But first I have to say this was a top-notch performance musically and dramatically in every way.  The singing was spectacular and not just by the principals, but by everyone, including the chorus.  The work was also very well conducted and the orchestra was terrific. I really do not understand why the Met doesn’t engage John Osborn more often.  He has a gorgeous voice.  It is bright with a beautiful ring to it.  He is sensitive musically and able to spin the most delicate phrases and when necessary also able to effectively thunder out.  And not only that but he is a great actor! He completely inhabits his roles and always puts in a very committed performance.  I have seen him a lot – mostly in European productions – and I really like him. He is particularly good with these sort of angry, crazy tenor roles.  And in this opera he was especially outstanding as Fernand.  As his rival King, Alphonse, the baritone Vito Priante did a beautiful job. His is another gorgeous voice and he is also a baritone who can act!  And as their love interest Léonor de Guzman, mezzo-soprano Veronica Simeoni was also outstanding.  And then the supporting cast – all equally excellent: Pauline Rouillard as Inés, bass Simon Lim as Balthazar and a wonderful comprimario tenor, Ivan Ayon Rivas, as Don Gaspar.  During intermission Rivas was interviewed and struck me as being probably one of the nicest and sweetest guys ever and he must have struck the interviewer the same because he was asked how it was possible for him (of all people I suppose) to play such a terrible, evil character like Don Gaspar so effectively and he laughed and essentially said – “It’s called acting!”  And while the Met certainly has a number of terrific comprimari they really ought to take a look at this guy. He also had a beautiful voice.  The conductor, Donato Renzetti also was outstanding.  Have I made the point yet?  Musically this was a terrific, outstanding performance in my view.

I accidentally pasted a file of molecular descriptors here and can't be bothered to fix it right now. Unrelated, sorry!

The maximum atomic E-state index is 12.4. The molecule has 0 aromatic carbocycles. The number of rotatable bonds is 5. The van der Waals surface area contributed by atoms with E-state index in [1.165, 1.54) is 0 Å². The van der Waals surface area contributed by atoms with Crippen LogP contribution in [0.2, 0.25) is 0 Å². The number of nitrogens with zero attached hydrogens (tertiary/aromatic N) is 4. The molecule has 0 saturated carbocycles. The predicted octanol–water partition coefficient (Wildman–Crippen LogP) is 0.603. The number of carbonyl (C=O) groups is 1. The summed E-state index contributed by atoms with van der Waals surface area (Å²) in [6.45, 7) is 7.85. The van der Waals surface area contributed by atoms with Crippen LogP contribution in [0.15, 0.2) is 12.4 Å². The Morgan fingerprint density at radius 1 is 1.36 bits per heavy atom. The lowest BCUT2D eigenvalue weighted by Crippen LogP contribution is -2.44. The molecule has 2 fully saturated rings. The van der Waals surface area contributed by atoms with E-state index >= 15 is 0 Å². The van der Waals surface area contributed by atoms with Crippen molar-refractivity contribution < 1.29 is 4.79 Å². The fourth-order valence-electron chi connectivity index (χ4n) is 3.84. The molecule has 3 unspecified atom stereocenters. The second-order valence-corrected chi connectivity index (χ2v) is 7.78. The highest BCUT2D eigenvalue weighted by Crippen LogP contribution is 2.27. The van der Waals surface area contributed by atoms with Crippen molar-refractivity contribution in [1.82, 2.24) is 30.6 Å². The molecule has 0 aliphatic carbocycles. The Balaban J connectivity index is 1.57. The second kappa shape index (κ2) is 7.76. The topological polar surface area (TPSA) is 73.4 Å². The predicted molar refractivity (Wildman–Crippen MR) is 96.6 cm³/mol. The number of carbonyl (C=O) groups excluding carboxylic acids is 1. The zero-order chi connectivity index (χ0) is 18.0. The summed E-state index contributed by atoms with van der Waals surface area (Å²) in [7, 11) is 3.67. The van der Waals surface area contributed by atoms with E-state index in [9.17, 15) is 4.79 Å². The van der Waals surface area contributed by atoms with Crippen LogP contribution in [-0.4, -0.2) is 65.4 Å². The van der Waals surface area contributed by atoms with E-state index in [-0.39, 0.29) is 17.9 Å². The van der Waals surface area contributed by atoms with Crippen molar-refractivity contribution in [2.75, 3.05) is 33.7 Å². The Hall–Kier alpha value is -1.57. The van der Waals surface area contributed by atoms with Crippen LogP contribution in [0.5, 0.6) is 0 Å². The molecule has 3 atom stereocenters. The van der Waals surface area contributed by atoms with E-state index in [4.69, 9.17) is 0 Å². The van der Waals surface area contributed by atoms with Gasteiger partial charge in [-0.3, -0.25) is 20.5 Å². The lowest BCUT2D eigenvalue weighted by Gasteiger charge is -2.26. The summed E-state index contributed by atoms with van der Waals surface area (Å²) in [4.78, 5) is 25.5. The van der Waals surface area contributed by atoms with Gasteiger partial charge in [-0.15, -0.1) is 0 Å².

The plot of this opera is, IMHO, a bit troubled and tiresome, especially for a 21st century audience. I do not think it is a particularly effective operatic plot.  In fact, I don’t much like it at all.  When I saw it a couple years ago in a musically fine production (which is still on YouTube) I found it to be tiresome and silly.  It is essentially a blame the female victim plot:  A beautiful woman, Léonor de Guzman (who is a historical character BTW, but whose life bore little to no resemblance to this plot) is promised that she will be queen by the King but, he is already married and so she becomes his mistress. She then meets and falls in love with the love of her life (Fernand) but is terrified that he will find out about her relationship with the King. She resolves to do the right thing and have her friend and associate Inés go to him and tell him everything.  But the jealous Don Gaspar prevents Inés from taking the information to Fernand.  This then leads to this major confrontation scene where the truth finally comes out and Fernand rebukes and brutally rejects Leonor out because her impurity is a stain on his honor (gag!).  In the last act she takes poison and finds him, now back in the monastery and begs for his forgiveness.  He is reluctant at first but eventually he is overcome with love and affection and he forgives her and wants to return to a life with her, but it is too late.  His honor is saved by her suicide. Leonor is a victim multiple times in this plot.